Here’s the latest official line from the BMIF on what’s open and what’s closed as a result of the Foot and Mouth outbreak
Many members will be aware that both British Waterways and the Environment Agency have taken action in recent days in support of the Government effort to control the outbreak of Foot and Mouth Disease. The legal positions of BW and EA are different and this is reflected in the approach being taken by each body.
British Waterways has closed all towpaths in rural areas that have been designated as infected areas or where local authorities are using power to restrict rural access. In addition, it has stopped navigation for non-essential purposes through all the same areas. On rivers, where there is a public right of navigation, the Environment Agency has issued guidance, requesting people not to navigate in high risk areas and to take MAFF advice in respect of other areas of the countryside.
On the canals, 70% of the system in England and Wales is effectively closed with only urban areas remaining open to navigation. Since the 1968 Transport Act there has been no public right of navigation on the canal system. Navigation on the canals is a permitted right at the discretion of the owners and British Waterways is acting within its legal rights to close navigation in support of Government efforts to control the spread of the disease. Government (DETR) has confirmed this position.
Both BMIF and APCO have been in direct continuous contact with British Waterways regarding the impact on the inland industry and particularly the severe implications for hire boat companies. Lines of communication have been opened up directly with MAFF, DETR and the Department of Culture Media & Sport who will be staging a summit to address the implications of the outbreak for the tourism industry. The BMIF and APCO will represent the hire boat sector at this summit to convey the impact on rural tourism and explore the scope for compensation.
The BMIF will press Government to understand the financial implications for the hire boat sector, with potential losses estimated as being £1.5 million in the month of April alone, affecting the viability of this sector of the industry.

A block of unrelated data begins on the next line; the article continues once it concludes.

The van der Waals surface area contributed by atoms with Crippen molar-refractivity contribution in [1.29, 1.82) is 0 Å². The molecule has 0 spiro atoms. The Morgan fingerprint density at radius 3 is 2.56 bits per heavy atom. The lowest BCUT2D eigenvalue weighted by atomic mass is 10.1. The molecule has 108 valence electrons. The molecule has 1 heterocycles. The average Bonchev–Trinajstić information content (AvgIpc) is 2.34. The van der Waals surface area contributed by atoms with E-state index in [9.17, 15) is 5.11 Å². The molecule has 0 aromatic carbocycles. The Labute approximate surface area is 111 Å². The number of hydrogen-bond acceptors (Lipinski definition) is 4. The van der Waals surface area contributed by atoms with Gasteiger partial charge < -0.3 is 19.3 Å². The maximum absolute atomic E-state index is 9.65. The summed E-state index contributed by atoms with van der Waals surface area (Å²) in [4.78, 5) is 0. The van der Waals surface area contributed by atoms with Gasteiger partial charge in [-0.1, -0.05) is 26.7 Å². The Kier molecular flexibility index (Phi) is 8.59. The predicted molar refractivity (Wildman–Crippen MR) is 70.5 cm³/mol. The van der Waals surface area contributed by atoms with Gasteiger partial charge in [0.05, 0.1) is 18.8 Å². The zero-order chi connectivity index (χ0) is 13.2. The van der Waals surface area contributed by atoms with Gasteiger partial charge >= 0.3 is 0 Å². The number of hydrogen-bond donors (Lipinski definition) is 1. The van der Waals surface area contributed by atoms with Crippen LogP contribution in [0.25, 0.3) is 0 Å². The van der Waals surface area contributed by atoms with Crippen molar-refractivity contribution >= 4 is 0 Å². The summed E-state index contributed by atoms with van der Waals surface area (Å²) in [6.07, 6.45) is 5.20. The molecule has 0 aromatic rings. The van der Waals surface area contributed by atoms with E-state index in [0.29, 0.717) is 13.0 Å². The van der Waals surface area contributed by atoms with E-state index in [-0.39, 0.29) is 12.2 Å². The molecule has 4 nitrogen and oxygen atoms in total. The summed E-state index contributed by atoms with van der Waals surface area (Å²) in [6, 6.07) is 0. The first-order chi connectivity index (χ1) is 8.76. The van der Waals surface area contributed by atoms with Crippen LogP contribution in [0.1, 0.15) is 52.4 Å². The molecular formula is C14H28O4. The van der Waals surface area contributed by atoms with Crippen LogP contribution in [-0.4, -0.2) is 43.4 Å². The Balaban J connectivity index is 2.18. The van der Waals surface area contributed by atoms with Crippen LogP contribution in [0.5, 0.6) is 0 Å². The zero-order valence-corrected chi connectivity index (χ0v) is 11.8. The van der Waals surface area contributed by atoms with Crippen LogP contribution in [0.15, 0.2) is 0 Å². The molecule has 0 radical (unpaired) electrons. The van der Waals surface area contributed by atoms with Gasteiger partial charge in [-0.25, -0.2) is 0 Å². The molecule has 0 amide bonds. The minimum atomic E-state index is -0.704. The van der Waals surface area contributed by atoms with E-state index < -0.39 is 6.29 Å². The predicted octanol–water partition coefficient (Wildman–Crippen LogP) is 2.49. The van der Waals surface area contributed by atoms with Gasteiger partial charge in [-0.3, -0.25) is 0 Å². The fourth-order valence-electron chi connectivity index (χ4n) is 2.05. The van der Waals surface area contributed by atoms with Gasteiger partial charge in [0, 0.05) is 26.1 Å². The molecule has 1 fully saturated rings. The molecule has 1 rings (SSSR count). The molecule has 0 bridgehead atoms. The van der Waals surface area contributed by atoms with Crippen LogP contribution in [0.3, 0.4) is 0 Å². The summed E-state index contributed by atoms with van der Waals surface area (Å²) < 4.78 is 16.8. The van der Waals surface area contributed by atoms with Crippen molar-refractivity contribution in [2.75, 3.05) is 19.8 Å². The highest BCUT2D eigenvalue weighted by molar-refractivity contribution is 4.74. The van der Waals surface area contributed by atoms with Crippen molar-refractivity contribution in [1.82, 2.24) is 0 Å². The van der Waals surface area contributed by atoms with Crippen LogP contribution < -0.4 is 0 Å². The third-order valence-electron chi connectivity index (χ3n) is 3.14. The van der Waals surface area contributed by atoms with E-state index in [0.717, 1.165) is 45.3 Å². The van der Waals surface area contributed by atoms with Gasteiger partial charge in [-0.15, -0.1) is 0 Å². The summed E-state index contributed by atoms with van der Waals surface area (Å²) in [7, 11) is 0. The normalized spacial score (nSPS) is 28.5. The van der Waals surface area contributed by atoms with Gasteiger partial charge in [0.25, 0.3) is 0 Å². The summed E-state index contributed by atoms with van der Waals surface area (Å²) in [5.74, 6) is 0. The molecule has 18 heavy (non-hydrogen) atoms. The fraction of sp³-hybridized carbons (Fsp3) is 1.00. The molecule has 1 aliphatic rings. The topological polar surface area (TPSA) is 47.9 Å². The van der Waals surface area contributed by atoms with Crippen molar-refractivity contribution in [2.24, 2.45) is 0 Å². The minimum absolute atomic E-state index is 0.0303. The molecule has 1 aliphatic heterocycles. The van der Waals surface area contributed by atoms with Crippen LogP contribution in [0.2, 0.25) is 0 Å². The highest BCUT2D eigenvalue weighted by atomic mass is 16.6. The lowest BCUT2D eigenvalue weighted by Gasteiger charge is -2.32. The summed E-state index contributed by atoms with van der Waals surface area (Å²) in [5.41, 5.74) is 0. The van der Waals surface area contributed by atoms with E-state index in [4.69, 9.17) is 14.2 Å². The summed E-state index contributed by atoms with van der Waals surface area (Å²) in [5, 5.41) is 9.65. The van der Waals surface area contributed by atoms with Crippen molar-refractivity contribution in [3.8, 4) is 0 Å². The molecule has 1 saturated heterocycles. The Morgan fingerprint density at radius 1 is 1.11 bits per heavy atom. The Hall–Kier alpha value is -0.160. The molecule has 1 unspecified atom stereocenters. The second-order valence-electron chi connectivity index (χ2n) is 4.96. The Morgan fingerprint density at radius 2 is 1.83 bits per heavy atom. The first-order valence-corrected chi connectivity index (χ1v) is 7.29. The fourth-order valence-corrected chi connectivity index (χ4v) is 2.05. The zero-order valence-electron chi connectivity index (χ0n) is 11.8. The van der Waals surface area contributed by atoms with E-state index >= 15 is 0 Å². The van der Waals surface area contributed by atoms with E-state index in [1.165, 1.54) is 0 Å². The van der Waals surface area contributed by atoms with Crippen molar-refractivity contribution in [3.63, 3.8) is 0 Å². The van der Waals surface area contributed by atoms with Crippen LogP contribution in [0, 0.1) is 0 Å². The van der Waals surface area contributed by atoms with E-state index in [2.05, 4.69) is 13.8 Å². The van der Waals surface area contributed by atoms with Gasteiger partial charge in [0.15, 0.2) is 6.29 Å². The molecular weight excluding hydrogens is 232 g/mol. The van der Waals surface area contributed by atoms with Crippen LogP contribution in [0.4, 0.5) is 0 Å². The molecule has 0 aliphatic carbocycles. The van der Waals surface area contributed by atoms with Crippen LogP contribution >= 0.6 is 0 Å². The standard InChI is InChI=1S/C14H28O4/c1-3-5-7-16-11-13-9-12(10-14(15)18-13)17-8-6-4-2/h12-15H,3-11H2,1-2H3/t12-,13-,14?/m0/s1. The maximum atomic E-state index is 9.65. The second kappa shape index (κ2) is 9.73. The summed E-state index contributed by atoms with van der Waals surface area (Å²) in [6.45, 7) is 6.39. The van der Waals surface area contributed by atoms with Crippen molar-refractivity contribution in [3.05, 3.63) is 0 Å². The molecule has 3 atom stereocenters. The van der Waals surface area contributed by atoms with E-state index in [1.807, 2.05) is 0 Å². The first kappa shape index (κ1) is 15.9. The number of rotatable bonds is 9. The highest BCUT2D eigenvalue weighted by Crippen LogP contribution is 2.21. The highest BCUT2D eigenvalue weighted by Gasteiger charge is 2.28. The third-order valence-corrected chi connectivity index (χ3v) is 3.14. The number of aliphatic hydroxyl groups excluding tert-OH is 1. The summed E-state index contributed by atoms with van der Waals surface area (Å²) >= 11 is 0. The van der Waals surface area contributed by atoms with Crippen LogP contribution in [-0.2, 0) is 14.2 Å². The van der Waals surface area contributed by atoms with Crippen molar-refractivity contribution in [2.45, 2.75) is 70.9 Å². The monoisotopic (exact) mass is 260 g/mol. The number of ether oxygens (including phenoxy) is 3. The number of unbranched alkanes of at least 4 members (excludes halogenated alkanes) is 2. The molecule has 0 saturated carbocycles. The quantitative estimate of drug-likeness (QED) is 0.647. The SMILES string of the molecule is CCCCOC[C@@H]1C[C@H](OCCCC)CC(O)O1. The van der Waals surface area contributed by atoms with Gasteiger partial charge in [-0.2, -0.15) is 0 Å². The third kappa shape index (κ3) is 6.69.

We will be drawing together a number of selected case examples from members over the next few days to strengthen our case to Government. Ways of alleviating the current hardship being experienced by operators are being pursued with central Government and British Waterways. BW has indicated that it will discuss with individual hire and hotelboat operators measures to mitigate the effect on their businesses including the deferment of licence stage payments to 1 June 2001 (instead of 1 April 2001).
British Waterways has given an assurance that it will seek to re-open all or part of the system as soon as humanly possible. Additionally, it has made an offer to discuss an emergency marketing campaign to promote waterways holidays once the crisis is over, offering to match industry contribution on a pound for pound basis.
Members are advised to familiarise themselves with the situation in their area through contact with local BW offices. In many restricted areas County Councils have assumed powers and it will be important to familiarise officials with the importance of the strategic importance of the hire boat sector to the local economy.
The BMIF has established a Crisis Management Team to support members and represent the industry. The following members of staff will be fully familiar with the situation and be able to answer members questions;Howard Pridding (first point of contact)John ClarkeNigel JohnFergal Quinn.Please contact the BMIF on 01784 223600.
Click here for British Waterways’ Foot and Mouth advice.